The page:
It had been raining all morning, but the forecast said the sun would come out by midday.
And it did! The low miserable clouds gave way to blue sky and their fluffy relations. We decided to head to the little hamlet of Feizor, just outside Settle. We drove down a little dead end lane to the cluster of buildings which included a small tea rooms called Elaines. As it was going to be a circular walk, we promised ourselves a celebratory cuppa when we finished. Parking was a bit tight, so we parked in the tea rooms car park (basically the farmyard opposite) and asked the staff nicely if we could leave the car there. Not a problem.
We followed the path through the farmyard and into a field beyond. The ground rose upwards and it was a steady heave. The Dog was with us and was totally giddy despite her advancing years. The sun was out, the views behind us absolutely gorgeous. It was lovely to be out after days of rain and overcast skies. We climbed stiles, went through gates, pulled ourselves over ladder stiles and reached the brow of the hill.
Here was Big Country and Big Skies. We wandered downwards as the landscape opened up before us. Pen-y-Ghent, one of the Three Peaks of Yorkshire hoved into view, majestic in the distance. The Dog tried to round up sheep, thwarted by her leash, making them take flight and trotting briskly across the tufty grass. We were starting to drop into the valley and towards Stainforth.
It was stunning. The trees were starting to reveal their autumnal colours and the shadows were long. After the recent prolonged rains, the grass was vibrant. It was one of those days when you felt you could ping the sky. We found a track which dropped us to the edge of the village and after being chased by an extremely large tractor, we sauntered down to a single track lane past a caravan site and picked up the river.
We had feared that the walk would be a quagmire after days of rain, but the ground had been quite firm. There was a rather muddy bit by the river, the result of many feet traipsing along the path, but it soon petered out. People had wandered off towards the falls and today there was a cluster of people watching salmon leaping up river to the spawning grounds.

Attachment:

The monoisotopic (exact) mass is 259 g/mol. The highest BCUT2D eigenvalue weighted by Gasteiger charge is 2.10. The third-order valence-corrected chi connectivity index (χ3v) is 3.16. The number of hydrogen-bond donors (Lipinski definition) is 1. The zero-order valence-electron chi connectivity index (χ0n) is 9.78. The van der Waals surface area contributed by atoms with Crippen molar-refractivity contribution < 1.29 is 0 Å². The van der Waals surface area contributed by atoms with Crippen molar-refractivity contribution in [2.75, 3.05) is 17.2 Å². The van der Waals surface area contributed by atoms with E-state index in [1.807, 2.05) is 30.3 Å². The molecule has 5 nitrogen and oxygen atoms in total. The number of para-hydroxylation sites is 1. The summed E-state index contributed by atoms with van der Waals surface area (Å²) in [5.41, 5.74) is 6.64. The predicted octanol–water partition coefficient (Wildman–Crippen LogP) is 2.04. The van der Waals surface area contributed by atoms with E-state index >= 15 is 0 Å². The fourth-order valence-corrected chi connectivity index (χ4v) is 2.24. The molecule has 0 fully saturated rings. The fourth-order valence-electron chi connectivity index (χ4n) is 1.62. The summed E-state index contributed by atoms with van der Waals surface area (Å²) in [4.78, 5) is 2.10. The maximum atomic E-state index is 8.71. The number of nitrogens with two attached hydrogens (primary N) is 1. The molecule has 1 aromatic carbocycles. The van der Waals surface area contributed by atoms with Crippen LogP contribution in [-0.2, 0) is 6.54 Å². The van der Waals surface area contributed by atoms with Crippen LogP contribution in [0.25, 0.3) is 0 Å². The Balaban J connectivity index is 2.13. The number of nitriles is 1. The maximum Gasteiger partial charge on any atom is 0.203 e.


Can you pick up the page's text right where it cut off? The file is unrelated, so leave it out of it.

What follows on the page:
We joined the group and watched. Suddenly a large fish leapt out of the water, flying against the flow, desperately trying to reach the higher level. It seemed futile. He sploshed back into the churning water, having achieved nothing. Another appeared from the frothing maelstrom and hit the rock with a sickening slap. We gasped as he slithered back into the water. How on earth did they ever get up and this was the third tier of the waterfall. They must be exhausted. Another fish leapt up and landed high on the rock, his body writhing madly as he tried to push himself further up, but the water was too strong and he lost the battle.
We stood there for ages watching. Photographers sat there, cameras poised to catch the perfect picture. It was just fascinating. We pulled ourselves reluctantly away and continued our walk. We followed the riverside walk, past a fisherman fly fishing further downstream. The Dog was unleashed and she bounded down to the waters edge, very happy. We clambered over little streams, balancing on stones and boulders before climbing up to another stile.